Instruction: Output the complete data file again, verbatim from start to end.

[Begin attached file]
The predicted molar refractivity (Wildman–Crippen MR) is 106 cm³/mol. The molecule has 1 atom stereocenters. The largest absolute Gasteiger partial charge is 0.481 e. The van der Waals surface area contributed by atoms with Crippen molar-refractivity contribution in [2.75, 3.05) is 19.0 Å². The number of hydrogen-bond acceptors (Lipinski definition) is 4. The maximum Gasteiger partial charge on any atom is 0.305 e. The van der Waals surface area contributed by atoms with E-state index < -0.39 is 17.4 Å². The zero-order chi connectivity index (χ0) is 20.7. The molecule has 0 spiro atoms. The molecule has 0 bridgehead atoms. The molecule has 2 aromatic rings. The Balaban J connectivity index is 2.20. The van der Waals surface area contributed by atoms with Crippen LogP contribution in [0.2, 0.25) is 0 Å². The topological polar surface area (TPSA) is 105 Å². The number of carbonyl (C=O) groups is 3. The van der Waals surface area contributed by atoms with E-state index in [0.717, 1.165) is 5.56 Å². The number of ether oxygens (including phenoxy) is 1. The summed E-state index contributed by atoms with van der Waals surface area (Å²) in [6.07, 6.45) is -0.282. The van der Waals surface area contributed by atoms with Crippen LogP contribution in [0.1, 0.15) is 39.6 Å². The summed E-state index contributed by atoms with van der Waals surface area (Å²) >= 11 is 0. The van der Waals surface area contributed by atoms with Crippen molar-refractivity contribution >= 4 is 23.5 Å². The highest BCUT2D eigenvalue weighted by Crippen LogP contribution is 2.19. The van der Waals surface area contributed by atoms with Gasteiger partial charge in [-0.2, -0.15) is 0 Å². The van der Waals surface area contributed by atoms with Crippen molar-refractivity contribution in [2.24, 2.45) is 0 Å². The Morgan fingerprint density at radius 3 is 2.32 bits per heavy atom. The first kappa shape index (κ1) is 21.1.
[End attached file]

The predicted molar refractivity (Wildman–Crippen MR) is 106 cm³/mol. The molecule has 1 atom stereocenters. The largest absolute Gasteiger partial charge is 0.481 e. The van der Waals surface area contributed by atoms with Crippen molar-refractivity contribution in [2.75, 3.05) is 19.0 Å². The number of hydrogen-bond acceptors (Lipinski definition) is 4. The maximum Gasteiger partial charge on any atom is 0.305 e. The van der Waals surface area contributed by atoms with E-state index < -0.39 is 17.4 Å². The zero-order chi connectivity index (χ0) is 20.7. The molecule has 0 spiro atoms. The molecule has 0 bridgehead atoms. The molecule has 2 aromatic rings. The Balaban J connectivity index is 2.20. The van der Waals surface area contributed by atoms with Crippen LogP contribution in [0.2, 0.25) is 0 Å². The topological polar surface area (TPSA) is 105 Å². The number of carbonyl (C=O) groups is 3. The van der Waals surface area contributed by atoms with E-state index in [0.717, 1.165) is 5.56 Å². The number of ether oxygens (including phenoxy) is 1. The summed E-state index contributed by atoms with van der Waals surface area (Å²) in [6.07, 6.45) is -0.282. The van der Waals surface area contributed by atoms with Crippen LogP contribution in [0.1, 0.15) is 39.6 Å². The summed E-state index contributed by atoms with van der Waals surface area (Å²) >= 11 is 0. The van der Waals surface area contributed by atoms with Crippen molar-refractivity contribution >= 4 is 23.5 Å². The highest BCUT2D eigenvalue weighted by Crippen LogP contribution is 2.19. The van der Waals surface area contributed by atoms with Gasteiger partial charge in [-0.2, -0.15) is 0 Å². The van der Waals surface area contributed by atoms with Crippen molar-refractivity contribution in [2.24, 2.45) is 0 Å². The Morgan fingerprint density at radius 3 is 2.32 bits per heavy atom. The first kappa shape index (κ1) is 21.1.